COLUMBIA - Senior forward Rachel Oswald called it a "fight."
Oswald was an integral part of the Cougars 68-63 win over conference rival William Woods on Saturday. She scored 27 points and had eight rebounds.
"We just kept fighting and kept battling back," she said. "We had to protect the home court."
The Cougars nearly doubled-up the opposing Owls in total rebounds, 50-26. Senior forward Veronica Smith had 19 of those to go along with her 13 points.
Head coach Mike Davis hung his hat on his team's rebounding effort.
"We talked about rebounding before the game," Davis said. "We wanted to take certain things away from them, and I think we did a really great job of winning that battle. It was a great way to end the week."
Oswald and senior guard Whitney Widaman, who added 17 points, led the way against a stout William Woods team that came in ranked No.17 in NAIA and one game behind the Cougars for the American Midwest lead. Oswald talked about the difference in performance from last year's contest.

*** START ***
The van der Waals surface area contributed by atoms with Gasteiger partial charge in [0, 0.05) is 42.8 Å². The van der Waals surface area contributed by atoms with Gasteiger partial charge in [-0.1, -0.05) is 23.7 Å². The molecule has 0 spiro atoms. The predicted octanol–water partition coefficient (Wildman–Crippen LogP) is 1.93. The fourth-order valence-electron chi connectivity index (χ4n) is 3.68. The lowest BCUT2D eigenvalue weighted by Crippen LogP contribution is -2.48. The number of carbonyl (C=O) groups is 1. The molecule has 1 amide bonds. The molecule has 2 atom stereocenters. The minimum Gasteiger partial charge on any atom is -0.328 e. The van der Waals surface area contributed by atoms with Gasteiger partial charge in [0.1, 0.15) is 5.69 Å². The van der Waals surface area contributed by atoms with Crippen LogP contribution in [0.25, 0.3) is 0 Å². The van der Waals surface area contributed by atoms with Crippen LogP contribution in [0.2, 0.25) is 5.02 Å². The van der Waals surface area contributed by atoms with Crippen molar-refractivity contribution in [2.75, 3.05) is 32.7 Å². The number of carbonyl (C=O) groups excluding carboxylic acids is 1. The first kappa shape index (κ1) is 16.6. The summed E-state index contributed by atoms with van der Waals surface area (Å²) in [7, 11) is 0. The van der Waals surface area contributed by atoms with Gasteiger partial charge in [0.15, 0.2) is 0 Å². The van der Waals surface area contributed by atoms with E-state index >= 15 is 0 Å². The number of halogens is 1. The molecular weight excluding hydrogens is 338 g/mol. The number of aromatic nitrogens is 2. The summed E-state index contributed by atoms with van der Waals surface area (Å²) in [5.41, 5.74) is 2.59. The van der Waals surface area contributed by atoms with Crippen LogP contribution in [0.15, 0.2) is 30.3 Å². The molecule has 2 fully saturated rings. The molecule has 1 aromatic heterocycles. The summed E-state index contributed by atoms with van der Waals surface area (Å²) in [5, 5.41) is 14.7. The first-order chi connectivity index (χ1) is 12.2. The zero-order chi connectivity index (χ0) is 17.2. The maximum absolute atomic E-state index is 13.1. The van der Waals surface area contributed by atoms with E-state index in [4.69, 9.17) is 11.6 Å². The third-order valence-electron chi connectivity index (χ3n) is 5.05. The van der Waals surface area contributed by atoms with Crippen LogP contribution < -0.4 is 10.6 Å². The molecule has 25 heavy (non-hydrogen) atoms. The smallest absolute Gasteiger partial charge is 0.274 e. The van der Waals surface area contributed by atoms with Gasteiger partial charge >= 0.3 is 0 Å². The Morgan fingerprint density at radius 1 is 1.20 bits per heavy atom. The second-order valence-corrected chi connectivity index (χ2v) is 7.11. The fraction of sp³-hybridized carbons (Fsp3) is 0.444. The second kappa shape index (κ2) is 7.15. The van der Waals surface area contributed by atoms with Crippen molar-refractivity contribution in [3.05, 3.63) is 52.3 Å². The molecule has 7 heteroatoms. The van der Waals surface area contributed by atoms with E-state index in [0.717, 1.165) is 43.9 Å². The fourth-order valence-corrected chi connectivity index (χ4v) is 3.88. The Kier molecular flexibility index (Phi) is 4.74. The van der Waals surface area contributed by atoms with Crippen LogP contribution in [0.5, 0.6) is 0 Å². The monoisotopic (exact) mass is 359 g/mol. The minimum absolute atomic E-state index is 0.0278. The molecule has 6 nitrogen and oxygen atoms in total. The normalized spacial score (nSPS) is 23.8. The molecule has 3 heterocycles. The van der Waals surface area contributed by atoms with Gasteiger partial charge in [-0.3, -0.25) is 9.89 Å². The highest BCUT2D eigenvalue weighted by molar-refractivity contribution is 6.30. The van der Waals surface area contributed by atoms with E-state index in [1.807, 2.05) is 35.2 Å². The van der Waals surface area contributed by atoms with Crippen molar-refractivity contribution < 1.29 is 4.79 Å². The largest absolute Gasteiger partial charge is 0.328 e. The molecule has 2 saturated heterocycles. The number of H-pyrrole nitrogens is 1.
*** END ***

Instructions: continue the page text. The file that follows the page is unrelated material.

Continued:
"Last year, in this game, I really didn't have much of a presence. So I made a lot of stepping up and being a leader and really playing well. I mean, 'Hey, if they're going to back off, I'm going to shoot it,'" she joked with teammates Kandace Cross and Courtney Jorgensen.
Jorgensen, a sophomore guard, started for the first time in her career Thursday against Harris-Stowe and started again against the Owls. Although she didn't make the scoresheet, she was constantly hounding on defense.
"There was a little bit of nerves before the game," she said. "But everyone was so hyped up for it that I just kind of forgot about them."
Despite the big win, Davis isn't letting his team get an ego before it plays host to the Williams Baptist (Ark.) Eagles on Thursday.
"You don't hit your peak January 30th," he explained. "There's a lot of basketball to play and a lot of important games left."
Although this one was important, it concluded with an even more important showing on the court.
Both the men's and women's coaches from both teams, participating in the Coaches vs. Cancer benefit by the American Cancer society, came out to ask everyone who knew someone who had a bout with cancer to come on to the court. Nearly everyone left their seats.
"We're all on the same team in this battle," said Davis, who lost his mother to cancer. "We have staff and players who have been touched by this. There's almost no one not touched by it."